From around 1936 until it was declared insolvent in May 1939, Reginald Charles Norris and John Henry Spiers traded as Norris and Spiers, “manufacturers of buttons, buckles and casein products” from a factory in City Road, and then from Mary Street, Surry Hills, Sydney.
Reginald Charles Norris applied for registration of designs for buttons, dress accessories and for brooches from 1941 to 1949. Presumably he sold some of these through his firms ‘Norris Accessories’ (registered in November 1942) and ‘Rex C. Norris’. These two firms were combined in July 1946 as ‘Rex C. Norris Pty Ltd’ which was was described as a ‘fancy jewellery warehouse’.
In 1950 (under the name Rex Charles Norris) he applied for registration of designs for buttons and fancy buttons (the name Rex is a diminutive version of Reginald). According to the Rex Agencies web page, “Rex Buttons” began in Victoria in 1950. Over the decades they grew to be the “second largest button and buckle maker in Australia” (presumably behind Beutron).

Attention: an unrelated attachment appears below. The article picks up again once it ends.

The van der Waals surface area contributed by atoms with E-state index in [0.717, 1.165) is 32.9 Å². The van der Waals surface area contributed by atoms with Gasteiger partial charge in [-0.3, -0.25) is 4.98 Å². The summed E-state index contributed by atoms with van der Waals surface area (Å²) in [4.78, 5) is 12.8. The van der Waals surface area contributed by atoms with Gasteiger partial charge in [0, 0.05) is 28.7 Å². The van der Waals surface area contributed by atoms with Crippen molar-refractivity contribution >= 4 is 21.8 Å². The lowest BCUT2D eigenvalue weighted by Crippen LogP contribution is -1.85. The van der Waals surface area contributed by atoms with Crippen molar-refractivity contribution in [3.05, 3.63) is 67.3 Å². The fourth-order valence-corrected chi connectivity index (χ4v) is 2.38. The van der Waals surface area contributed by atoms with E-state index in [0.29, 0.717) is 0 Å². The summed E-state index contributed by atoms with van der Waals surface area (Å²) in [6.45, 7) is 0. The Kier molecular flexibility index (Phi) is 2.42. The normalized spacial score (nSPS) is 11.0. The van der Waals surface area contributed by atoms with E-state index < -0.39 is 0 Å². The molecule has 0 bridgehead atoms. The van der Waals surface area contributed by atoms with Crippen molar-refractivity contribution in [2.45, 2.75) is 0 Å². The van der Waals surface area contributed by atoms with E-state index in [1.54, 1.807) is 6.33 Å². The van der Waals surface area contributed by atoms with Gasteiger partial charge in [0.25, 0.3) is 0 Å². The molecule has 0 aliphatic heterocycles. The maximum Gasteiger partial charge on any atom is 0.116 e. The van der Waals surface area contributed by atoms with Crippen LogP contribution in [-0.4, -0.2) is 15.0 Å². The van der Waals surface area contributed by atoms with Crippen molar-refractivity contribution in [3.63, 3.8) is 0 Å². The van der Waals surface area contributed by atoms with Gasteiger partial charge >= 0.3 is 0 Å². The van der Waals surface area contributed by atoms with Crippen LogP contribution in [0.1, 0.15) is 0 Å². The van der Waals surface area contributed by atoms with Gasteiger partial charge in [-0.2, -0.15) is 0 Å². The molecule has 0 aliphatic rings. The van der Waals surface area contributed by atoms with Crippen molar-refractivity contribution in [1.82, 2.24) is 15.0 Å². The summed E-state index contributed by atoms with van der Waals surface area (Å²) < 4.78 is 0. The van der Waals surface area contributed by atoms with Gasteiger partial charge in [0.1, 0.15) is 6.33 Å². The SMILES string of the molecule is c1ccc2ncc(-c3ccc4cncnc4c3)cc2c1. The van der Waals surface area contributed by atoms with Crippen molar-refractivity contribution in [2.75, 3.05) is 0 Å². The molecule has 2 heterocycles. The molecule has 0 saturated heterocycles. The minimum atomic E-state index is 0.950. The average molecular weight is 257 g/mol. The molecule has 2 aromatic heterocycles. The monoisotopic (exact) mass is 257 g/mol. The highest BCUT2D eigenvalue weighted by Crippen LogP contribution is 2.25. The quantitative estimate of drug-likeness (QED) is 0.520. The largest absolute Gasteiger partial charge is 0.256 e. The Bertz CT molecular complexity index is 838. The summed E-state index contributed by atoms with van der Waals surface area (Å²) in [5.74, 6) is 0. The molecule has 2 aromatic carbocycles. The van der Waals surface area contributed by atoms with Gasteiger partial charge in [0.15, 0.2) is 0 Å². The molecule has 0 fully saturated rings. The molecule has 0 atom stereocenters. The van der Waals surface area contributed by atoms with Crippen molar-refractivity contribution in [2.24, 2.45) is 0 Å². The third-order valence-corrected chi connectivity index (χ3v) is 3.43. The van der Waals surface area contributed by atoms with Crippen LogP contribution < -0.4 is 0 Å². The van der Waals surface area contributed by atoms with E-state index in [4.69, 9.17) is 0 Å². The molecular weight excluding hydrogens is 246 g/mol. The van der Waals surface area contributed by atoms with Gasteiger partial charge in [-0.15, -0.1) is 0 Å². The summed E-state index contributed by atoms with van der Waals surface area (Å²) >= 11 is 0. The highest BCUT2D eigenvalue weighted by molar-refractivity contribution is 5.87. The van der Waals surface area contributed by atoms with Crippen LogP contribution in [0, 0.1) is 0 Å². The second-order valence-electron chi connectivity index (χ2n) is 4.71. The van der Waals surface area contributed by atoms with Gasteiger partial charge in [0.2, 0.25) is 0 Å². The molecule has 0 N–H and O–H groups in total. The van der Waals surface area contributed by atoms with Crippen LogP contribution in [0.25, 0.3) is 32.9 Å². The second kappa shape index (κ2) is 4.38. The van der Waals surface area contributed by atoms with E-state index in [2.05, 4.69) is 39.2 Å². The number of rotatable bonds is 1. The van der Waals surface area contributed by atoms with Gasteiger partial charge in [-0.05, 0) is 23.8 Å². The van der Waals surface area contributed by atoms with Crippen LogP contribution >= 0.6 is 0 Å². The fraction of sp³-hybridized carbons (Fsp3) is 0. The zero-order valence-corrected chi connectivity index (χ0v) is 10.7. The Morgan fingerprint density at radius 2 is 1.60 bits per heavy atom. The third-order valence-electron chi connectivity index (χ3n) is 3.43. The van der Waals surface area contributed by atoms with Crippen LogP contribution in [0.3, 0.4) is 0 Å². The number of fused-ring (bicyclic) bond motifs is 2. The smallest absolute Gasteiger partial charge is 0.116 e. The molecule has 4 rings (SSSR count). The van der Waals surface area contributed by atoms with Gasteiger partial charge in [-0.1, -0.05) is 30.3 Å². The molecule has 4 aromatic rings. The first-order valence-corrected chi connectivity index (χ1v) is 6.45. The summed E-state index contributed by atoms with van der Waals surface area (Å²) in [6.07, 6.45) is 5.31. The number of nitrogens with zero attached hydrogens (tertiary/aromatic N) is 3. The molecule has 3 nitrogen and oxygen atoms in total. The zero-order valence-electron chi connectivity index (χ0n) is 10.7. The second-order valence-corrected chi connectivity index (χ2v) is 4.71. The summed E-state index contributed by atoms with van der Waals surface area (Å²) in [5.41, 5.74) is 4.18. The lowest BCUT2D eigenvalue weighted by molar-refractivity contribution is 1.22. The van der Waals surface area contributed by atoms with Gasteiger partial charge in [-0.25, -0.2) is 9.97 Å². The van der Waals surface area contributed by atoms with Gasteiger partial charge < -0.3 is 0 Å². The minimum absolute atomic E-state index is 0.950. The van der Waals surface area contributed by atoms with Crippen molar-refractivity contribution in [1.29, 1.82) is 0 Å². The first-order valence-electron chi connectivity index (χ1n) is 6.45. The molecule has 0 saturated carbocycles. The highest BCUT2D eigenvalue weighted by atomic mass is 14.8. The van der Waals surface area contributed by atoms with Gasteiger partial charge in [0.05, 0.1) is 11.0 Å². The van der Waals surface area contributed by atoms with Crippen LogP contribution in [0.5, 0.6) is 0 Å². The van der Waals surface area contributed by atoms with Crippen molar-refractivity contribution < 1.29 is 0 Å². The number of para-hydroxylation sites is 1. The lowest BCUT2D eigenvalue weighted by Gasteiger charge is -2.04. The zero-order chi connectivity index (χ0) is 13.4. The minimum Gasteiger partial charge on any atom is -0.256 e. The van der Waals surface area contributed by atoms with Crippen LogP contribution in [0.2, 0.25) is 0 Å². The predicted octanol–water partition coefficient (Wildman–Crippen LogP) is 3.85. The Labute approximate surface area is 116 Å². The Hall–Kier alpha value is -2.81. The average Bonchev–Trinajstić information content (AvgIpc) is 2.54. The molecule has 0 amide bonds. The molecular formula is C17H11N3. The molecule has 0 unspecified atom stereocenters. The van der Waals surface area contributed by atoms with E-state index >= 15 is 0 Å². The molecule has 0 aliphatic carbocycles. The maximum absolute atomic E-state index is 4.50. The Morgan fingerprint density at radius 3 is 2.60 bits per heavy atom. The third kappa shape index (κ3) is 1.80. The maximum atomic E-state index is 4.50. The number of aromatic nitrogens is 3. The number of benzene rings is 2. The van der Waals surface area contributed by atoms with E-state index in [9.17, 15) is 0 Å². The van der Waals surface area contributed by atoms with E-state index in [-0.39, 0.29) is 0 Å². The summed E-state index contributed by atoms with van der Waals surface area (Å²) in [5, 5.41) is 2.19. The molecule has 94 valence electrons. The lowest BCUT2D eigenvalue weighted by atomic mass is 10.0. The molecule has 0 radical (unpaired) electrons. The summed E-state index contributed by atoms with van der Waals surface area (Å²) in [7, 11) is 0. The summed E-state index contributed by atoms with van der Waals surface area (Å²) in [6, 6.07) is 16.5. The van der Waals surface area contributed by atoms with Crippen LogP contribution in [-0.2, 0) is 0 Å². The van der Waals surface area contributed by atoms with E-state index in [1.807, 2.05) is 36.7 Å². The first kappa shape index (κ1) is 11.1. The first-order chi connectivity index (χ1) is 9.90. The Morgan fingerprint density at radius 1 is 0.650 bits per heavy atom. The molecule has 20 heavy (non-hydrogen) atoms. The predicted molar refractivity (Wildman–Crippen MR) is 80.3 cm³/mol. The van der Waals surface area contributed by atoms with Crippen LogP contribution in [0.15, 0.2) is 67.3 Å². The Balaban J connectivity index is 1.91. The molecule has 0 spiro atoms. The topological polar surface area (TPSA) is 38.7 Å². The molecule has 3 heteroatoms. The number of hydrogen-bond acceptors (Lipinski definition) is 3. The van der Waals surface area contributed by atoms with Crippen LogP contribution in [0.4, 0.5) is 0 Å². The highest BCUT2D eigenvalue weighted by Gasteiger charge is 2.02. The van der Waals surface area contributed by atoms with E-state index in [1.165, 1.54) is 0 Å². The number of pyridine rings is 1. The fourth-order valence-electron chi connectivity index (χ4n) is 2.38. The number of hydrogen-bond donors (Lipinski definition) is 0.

Who was Rex C. Norris?
Reginald (Rex) Nathan Charles Wylie Norris was born in 1903 in Castlemaine, Victoria. In 1925 he is listed in the electoral rolls as living in Prahran employed as a labourer. In 1928 he and his wife Jeanie, are living in Toorak, and he is now a railway employee. By 1930 he has moved to Randwick East, Sydney, and is listed as working as a ‘speciality artist’. In 1936 he is listed as a manufacturer, and by 1943 a company director. On the passenger list of the ship ‘Strathnaver’ in 1951 leaving London bound for Sydney are listed Reginald Charles, DOB 19 July 1903, Importer, and his wife Jeanie and daughter Diana. He is last listed in the electoral rolls as a merchant in 1963. So how did a labourer and railway employee come to be a designer, company director and importer?
Rex C. Norris Pty. Ltd. became Rex-Norris Trading Pty.Ltd., then Rex Agencies (Australia), then Selit-Rex Australia, run by Jeffrey Charles Bird. Mr Bird died in 2012.